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How are kids interacting with social media daily?

Trends are great until we fall for them.

Kids today spend a lot of time consuming content online, and their daily lives are heavily influenced by it. The content they see and hear online can be so enticing that they want to be a part of it or help create it. This is not necessarily a bad thing, as we will discover together in this article, but dialog and monitoring are always essential in creating a safe online experience. According to the Children’s Wellbeing in a Digital World: Index Report 2024, published by Internet Matters, 63% of parents believe that time spent online is detrimental to their children’s health. Let’s take a look at both the positives and some of the negatives of social media in your child’s daily life. 

Trends, trends, trends!

You might have noticed that trends are a huge part of social media. These are heavily influencing the content that is being shared online and inherently the way some people view themselves and live their lives. Trends are often delivered by influencers. However, the era of mega-influencers is coming to a sure end and a lot of brands would rather work with more specialised audiences. This is where micro-influencers come into the picture.

Micro-influencers on the rise

Unlike their more well-known counterparts, micro-influencers focus on a very niche audience and connect with them around a specific topic. It could be a subgenre of literature, a particular fashion trend, or maybe protein-based recipes. Whatever the topic, thanks to a much smaller audience, these influencers can be much more persuasive because of their shared interest. The audience, especially the younger members, may feel a sense of friendship with their favourite social media persona. They might, therefore, feel more convinced to follow in their footsteps. This may not be a bad thing – the influencer might promote a healthy lifestyle or body positivity. Some Instagram models, for example, now post their faces without filters or makeup to show their followers what they really look like with acne and other imperfections. But they might also have a different audience in mind when creating their content. Let’s take a beauty-influencer in their 30s promoting anti-ageing products. The child watching may feel like they need these products too. More about it right here:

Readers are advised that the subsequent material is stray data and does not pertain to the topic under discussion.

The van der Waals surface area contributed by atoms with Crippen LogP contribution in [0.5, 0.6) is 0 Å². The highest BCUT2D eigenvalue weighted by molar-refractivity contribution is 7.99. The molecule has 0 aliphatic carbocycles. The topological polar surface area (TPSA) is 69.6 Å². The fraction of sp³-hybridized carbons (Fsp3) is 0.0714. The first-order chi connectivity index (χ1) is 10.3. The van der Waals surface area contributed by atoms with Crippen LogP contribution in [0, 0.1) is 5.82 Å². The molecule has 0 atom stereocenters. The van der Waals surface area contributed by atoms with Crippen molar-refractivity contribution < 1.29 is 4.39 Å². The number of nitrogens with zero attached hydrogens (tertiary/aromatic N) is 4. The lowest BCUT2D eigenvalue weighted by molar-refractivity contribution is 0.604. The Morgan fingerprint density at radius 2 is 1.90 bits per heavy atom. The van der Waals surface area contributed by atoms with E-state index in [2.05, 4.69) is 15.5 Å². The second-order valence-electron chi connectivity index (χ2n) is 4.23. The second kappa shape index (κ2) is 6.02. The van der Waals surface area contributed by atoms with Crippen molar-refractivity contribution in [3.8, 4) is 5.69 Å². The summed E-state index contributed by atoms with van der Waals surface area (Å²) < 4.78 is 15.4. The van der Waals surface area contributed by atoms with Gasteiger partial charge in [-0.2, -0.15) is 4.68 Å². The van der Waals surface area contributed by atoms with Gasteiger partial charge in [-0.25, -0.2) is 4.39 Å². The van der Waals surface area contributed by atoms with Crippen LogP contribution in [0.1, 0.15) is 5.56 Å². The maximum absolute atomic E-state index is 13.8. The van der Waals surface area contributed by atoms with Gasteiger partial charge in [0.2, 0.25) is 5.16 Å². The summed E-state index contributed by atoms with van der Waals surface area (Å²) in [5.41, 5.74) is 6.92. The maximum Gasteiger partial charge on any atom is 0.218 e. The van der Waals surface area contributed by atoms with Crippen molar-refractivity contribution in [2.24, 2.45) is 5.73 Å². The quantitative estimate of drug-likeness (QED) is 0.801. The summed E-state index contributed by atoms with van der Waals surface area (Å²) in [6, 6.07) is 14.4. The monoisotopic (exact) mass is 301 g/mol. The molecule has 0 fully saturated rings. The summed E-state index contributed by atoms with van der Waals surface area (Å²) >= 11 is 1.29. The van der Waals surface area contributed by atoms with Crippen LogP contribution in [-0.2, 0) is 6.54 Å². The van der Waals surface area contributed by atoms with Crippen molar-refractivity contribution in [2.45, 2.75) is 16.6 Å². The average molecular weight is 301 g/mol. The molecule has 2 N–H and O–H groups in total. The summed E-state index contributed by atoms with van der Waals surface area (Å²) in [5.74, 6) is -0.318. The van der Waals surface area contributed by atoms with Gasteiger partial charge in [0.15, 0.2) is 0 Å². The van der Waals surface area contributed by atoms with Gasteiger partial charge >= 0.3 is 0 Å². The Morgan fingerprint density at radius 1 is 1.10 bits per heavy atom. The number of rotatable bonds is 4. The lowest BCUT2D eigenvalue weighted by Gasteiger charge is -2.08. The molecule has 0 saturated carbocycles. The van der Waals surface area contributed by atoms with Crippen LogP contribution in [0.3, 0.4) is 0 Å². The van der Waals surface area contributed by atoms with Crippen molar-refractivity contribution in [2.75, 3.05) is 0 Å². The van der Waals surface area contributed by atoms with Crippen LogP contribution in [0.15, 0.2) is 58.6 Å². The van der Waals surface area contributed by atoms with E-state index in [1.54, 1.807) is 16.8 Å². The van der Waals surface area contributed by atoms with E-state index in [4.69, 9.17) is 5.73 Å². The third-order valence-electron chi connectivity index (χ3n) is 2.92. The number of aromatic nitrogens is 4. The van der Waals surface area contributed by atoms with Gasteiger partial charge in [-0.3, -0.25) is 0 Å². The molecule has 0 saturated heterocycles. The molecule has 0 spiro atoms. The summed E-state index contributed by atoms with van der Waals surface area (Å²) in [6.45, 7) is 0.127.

Targeted content for specific audiences can provide your kids with fascinating information and introduce them to new communities that share their interests. However, it is important to be aware of the type of content your child is viewing. Even very young girls come across beauty content on their TikTok and Instagram accounts. And the beauty influencers in the videos they watch usually promote expensive products – often in cooperation with big sellers, such as Sephora. This can lead to your child asking for products that are not meant for their age group (e.g., retinol-based products) and can even damage their skin if used incorrectly. Explain these risks to your children and reassure them they have plenty of time before they “need” any anti-ageing products. It is also worth mentioning that many influencers promote these products based on paid cooperation, so the videos may not always capture their honest opinions. Their videos should be viewed similarly to other ads – with a grain of salt. Also consider using ESET Home Security Premium, which includes parental control for your children’s smartphones, allowing you to control the content they access.